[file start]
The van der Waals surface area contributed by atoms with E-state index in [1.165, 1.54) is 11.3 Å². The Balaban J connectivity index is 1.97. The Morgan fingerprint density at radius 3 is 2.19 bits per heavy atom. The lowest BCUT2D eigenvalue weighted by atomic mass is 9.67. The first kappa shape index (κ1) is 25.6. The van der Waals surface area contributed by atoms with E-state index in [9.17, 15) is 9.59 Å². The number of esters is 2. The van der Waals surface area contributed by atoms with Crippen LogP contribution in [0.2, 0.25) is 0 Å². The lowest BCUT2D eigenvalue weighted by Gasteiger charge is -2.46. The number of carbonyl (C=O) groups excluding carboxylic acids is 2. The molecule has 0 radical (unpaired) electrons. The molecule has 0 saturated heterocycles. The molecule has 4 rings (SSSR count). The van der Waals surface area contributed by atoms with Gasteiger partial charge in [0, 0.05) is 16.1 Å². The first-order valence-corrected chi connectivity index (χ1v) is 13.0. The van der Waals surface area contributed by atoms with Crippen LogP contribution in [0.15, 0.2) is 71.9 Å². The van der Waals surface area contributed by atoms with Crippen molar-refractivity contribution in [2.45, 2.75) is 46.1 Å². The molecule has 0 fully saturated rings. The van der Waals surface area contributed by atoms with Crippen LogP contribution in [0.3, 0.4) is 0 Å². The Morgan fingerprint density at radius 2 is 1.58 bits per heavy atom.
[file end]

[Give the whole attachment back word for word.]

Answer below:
The van der Waals surface area contributed by atoms with E-state index in [1.165, 1.54) is 11.3 Å². The Balaban J connectivity index is 1.97. The Morgan fingerprint density at radius 3 is 2.19 bits per heavy atom. The lowest BCUT2D eigenvalue weighted by atomic mass is 9.67. The first kappa shape index (κ1) is 25.6. The van der Waals surface area contributed by atoms with E-state index in [9.17, 15) is 9.59 Å². The number of esters is 2. The van der Waals surface area contributed by atoms with Crippen LogP contribution in [0.2, 0.25) is 0 Å². The lowest BCUT2D eigenvalue weighted by Gasteiger charge is -2.46. The number of carbonyl (C=O) groups excluding carboxylic acids is 2. The molecule has 0 radical (unpaired) electrons. The molecule has 0 saturated heterocycles. The molecule has 4 rings (SSSR count). The van der Waals surface area contributed by atoms with Gasteiger partial charge in [0, 0.05) is 16.1 Å². The first-order valence-corrected chi connectivity index (χ1v) is 13.0. The van der Waals surface area contributed by atoms with Crippen LogP contribution in [0.15, 0.2) is 71.9 Å². The van der Waals surface area contributed by atoms with Crippen molar-refractivity contribution in [2.45, 2.75) is 46.1 Å². The molecule has 0 fully saturated rings. The van der Waals surface area contributed by atoms with Crippen LogP contribution in [0.3, 0.4) is 0 Å². The Morgan fingerprint density at radius 2 is 1.58 bits per heavy atom.